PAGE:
circular economy

Straight ahead towards the circular economy

In 2019, the European Commission (EC) announced the full completion of its 2015 Circular Economy Action Plan.

The success prompted discussions on a follow-up plan, for example in the European Council, which Ursula von der Leyen included in her European Green Deal presented in December 2019. The new program might prove a continuing favourite following the lukewarm reception of the European Climate Law of 4 March and the Industrial Strategy of 10 March.

In the presentation of the Action Plan, Commissioner Sinkevičius announced that its purpose is to replace the linear model of economic growth with a circular one. It intends to reach this objective in three ways:

  • First, a set of actions around specific “key product value chains”. Of particular interest here are the proposals regarding the battery value chain – the Commission’s foster child, or the construction and buildings – one of the so-called ‘harder-to-abate’ sectors;
  • Second, more ambitious benchmarks regarding waste policy;
  • Third, the overhaul of our policy framework to embed circularity principles in the lifecycle of products from design to recycling.


an all-round circular economy

Front of stage is the so-called “Sustainable Product Policy Framework” as the lead protagonist of the Circular Economy Action Plan. This threefold framework attempts to embed circularity in the design, production, and usage of consumer products. The ensuing legislative initiatives, should they live up to their ambition, would lead to significant societal change.

Planned for next year, the sustainable product policy initiative would expand the Ecodesign Directive to include as many products as possible. The intended changes will consist of designing more durable and repairable products (e.g. home appliances such as phones), reducing single-use items (e.g. packaging), and banning the destruction of unsold durable goods (e.g. phasing out the shredding of unsold jeans).

A review of the Industrial Emissions Directive (IED) is also anticipated in 2021. While a revision has not yet been announced, the opening up of a conversation on this issue suggests a particular political appetite for reform. The aim would most likely be to integrate circular economy principles in the IED.

Meanwhile, the lofty stated intention to “work towards establishing” a new ‘right to repair’ may prove more difficult. The several questions Commissioner Sinkevičius elicited on this issue during his presentation of the Action Plan underline this.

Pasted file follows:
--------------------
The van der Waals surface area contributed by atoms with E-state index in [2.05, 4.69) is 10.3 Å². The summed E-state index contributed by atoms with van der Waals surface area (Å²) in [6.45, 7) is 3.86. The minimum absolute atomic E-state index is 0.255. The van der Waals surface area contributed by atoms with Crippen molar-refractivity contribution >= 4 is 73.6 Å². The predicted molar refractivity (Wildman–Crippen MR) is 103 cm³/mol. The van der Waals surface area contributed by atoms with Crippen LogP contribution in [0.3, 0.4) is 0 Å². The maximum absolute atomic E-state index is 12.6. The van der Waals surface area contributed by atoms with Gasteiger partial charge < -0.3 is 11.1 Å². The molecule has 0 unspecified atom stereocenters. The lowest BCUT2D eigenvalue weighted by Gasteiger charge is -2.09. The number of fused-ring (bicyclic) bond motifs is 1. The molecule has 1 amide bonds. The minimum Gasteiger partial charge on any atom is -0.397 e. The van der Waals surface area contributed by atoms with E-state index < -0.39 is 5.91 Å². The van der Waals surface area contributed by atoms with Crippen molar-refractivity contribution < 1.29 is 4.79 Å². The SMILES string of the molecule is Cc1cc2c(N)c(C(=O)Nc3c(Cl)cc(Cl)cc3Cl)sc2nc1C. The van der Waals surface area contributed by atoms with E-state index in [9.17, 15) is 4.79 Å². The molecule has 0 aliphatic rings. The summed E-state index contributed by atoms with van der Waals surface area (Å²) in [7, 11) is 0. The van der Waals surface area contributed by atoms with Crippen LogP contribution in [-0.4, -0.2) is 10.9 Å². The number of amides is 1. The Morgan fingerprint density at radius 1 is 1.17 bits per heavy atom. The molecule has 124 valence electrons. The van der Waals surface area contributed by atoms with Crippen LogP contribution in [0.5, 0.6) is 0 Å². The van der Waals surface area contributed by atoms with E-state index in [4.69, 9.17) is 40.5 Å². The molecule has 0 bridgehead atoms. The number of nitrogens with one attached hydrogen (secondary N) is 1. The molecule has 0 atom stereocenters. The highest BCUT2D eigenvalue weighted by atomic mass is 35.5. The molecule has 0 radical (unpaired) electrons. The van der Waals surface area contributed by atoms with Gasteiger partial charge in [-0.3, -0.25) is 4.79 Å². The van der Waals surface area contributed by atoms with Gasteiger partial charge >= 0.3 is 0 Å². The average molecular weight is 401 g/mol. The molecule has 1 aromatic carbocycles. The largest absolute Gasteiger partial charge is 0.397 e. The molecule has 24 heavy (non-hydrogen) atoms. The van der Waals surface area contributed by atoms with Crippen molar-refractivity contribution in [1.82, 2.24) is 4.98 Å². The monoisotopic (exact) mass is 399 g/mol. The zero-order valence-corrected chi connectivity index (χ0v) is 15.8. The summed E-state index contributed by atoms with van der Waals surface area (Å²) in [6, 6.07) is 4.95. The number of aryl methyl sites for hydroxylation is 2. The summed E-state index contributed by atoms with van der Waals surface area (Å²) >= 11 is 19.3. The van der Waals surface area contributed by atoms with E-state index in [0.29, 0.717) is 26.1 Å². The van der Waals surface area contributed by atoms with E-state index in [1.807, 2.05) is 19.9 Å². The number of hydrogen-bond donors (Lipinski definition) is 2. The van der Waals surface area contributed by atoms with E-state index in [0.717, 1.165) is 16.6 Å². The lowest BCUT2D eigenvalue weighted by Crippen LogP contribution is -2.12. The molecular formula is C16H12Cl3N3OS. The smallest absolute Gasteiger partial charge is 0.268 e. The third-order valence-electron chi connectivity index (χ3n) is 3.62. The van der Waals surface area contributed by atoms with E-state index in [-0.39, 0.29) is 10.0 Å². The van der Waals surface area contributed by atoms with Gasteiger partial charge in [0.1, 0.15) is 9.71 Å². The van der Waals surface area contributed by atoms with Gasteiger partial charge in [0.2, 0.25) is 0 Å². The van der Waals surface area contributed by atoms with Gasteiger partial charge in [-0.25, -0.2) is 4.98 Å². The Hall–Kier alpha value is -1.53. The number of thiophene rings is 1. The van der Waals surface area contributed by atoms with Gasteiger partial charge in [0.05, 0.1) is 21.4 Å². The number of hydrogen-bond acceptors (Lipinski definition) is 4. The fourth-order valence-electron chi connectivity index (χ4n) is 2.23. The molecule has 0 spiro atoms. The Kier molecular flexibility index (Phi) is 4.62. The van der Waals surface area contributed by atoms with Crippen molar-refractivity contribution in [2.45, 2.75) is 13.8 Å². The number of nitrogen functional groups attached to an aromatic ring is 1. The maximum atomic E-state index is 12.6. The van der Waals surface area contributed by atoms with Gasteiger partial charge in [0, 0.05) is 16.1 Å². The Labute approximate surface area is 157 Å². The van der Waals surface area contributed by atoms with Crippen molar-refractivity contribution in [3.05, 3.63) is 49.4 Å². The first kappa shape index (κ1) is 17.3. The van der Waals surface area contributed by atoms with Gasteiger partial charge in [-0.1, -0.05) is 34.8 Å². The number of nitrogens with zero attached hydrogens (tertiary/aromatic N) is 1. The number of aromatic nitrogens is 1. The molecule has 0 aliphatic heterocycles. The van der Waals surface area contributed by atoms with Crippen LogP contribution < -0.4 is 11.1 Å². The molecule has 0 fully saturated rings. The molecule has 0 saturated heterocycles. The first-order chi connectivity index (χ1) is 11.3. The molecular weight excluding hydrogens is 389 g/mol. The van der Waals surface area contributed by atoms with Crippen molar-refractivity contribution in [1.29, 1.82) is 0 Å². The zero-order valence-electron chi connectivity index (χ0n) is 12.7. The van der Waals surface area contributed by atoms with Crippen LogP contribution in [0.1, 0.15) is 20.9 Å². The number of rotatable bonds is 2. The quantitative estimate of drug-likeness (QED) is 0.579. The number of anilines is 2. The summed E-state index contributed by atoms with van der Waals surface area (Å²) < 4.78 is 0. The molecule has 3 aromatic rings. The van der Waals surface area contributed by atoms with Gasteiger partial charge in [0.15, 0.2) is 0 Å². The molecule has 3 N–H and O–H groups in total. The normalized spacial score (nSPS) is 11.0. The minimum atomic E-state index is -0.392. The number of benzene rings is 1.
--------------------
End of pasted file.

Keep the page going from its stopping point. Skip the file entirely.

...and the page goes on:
The Action Plan presents a wide array of concrete measures which give face and form to the European Green Deal.

why waste?

Improving waste management lies at the heart of developing a circular economy. That is why the Action Plan promises to review the Waste Framework Directive to introduce waste reduction targets and halve non-recycled municipal waste by 2030. Additionally, a review of EU rules on waste shipments aims at tackling the issue of exporting our “waste challenges to third countries”. The Commission also wants to harmonise waste collection systems across the Union to improve their efficiency. Indeed, the genuinely circular aspect lies in further developing end-of-waste criteria; i.e. when our rubbish is transformed into a resource with which we will produce new commodities.

The challenge for the European Commission hinges on the unavoidability of re-opening legislative agreements that were recently concluded after contentious debates. The lead example is the Waste Framework Directive. Its latest revision in 2018 required delicate compromises to be struck. New ones might be harder to realise. The Commission’s awareness of this challenge is suggested by the fact that, unlike many other pieces of legislation, it does not mention it by name, but by its reference: Directive 2008/98/EC.

the European Green Deal: going in circles?

The Commission has made several attempts to showcase the alleged breath of its European Green Deal. Thus far, however, its announcements have proved rather lofty and repetitive. The Circular Economy Action Package appears as an exception, alongside the Sustainable Investment Plan and the Just Transition Fund. The Action Plan presents a wide array of concrete measures which give face and form to the European Green Deal. Besides, Commissioner Sinkevičius has confirmed that the Action Plan is to be fully implemented within the term of Von der Leyen’s Commission. While perhaps not entirely novel, the Circular Economy Action Plan does succeed in setting out a precise itinerary. The Sustainable Product Policy Framework and the waste policy proposals will strengthen the circularity of our production model from design to recycling.


  • 2020: Legislative proposal empowering consumers in the green transition;
  • 2021: Legislative proposal for a sustainable product policy initiative;
  • 2021: Legislative and non-legislative measures establishing a new “right to repair”;
  • 2021: or later: Review of the Industrial Emissions Directive.

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